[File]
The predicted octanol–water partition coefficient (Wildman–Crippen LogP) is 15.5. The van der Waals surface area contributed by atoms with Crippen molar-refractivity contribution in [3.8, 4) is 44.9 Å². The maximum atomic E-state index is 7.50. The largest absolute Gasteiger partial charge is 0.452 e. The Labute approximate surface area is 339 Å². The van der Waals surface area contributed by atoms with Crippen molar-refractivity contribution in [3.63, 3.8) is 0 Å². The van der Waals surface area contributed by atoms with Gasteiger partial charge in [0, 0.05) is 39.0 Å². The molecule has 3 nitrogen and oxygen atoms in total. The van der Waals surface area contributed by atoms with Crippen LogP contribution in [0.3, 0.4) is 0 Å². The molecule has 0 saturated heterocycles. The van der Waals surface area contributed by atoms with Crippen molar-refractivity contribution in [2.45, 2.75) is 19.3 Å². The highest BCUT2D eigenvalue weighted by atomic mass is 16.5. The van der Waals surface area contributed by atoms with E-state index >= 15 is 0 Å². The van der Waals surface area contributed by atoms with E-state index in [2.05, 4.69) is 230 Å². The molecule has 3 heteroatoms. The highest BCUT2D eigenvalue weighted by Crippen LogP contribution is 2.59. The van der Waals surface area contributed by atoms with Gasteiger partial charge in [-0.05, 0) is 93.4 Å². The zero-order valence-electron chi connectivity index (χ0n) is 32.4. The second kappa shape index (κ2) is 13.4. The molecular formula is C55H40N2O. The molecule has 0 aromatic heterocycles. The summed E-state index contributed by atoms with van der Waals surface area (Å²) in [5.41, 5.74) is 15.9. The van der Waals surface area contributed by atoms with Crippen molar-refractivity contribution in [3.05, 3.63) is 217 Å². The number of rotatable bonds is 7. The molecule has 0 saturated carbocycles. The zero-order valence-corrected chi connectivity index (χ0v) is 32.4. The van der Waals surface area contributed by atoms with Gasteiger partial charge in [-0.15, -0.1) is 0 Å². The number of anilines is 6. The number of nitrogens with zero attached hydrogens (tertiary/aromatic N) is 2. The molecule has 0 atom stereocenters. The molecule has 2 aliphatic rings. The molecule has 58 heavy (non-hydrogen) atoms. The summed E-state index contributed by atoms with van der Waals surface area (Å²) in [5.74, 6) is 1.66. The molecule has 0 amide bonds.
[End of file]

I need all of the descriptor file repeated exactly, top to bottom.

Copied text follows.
The predicted octanol–water partition coefficient (Wildman–Crippen LogP) is 15.5. The van der Waals surface area contributed by atoms with Crippen molar-refractivity contribution in [3.8, 4) is 44.9 Å². The maximum atomic E-state index is 7.50. The largest absolute Gasteiger partial charge is 0.452 e. The Labute approximate surface area is 339 Å². The van der Waals surface area contributed by atoms with Crippen molar-refractivity contribution in [3.63, 3.8) is 0 Å². The van der Waals surface area contributed by atoms with Gasteiger partial charge in [0, 0.05) is 39.0 Å². The molecule has 3 nitrogen and oxygen atoms in total. The van der Waals surface area contributed by atoms with Crippen LogP contribution in [0.3, 0.4) is 0 Å². The molecule has 0 saturated heterocycles. The van der Waals surface area contributed by atoms with Crippen molar-refractivity contribution in [2.45, 2.75) is 19.3 Å². The highest BCUT2D eigenvalue weighted by atomic mass is 16.5. The van der Waals surface area contributed by atoms with E-state index >= 15 is 0 Å². The van der Waals surface area contributed by atoms with E-state index in [2.05, 4.69) is 230 Å². The molecule has 3 heteroatoms. The highest BCUT2D eigenvalue weighted by Crippen LogP contribution is 2.59. The van der Waals surface area contributed by atoms with Gasteiger partial charge in [-0.05, 0) is 93.4 Å². The zero-order valence-electron chi connectivity index (χ0n) is 32.4. The second kappa shape index (κ2) is 13.4. The molecular formula is C55H40N2O. The molecule has 0 aromatic heterocycles. The summed E-state index contributed by atoms with van der Waals surface area (Å²) in [5.41, 5.74) is 15.9. The van der Waals surface area contributed by atoms with Crippen molar-refractivity contribution in [3.05, 3.63) is 217 Å². The number of rotatable bonds is 7. The molecule has 0 saturated carbocycles. The zero-order valence-corrected chi connectivity index (χ0v) is 32.4. The van der Waals surface area contributed by atoms with Gasteiger partial charge in [-0.15, -0.1) is 0 Å². The number of anilines is 6. The number of nitrogens with zero attached hydrogens (tertiary/aromatic N) is 2. The molecule has 0 atom stereocenters. The molecule has 2 aliphatic rings. The molecule has 58 heavy (non-hydrogen) atoms. The summed E-state index contributed by atoms with van der Waals surface area (Å²) in [5.74, 6) is 1.66. The molecule has 0 amide bonds.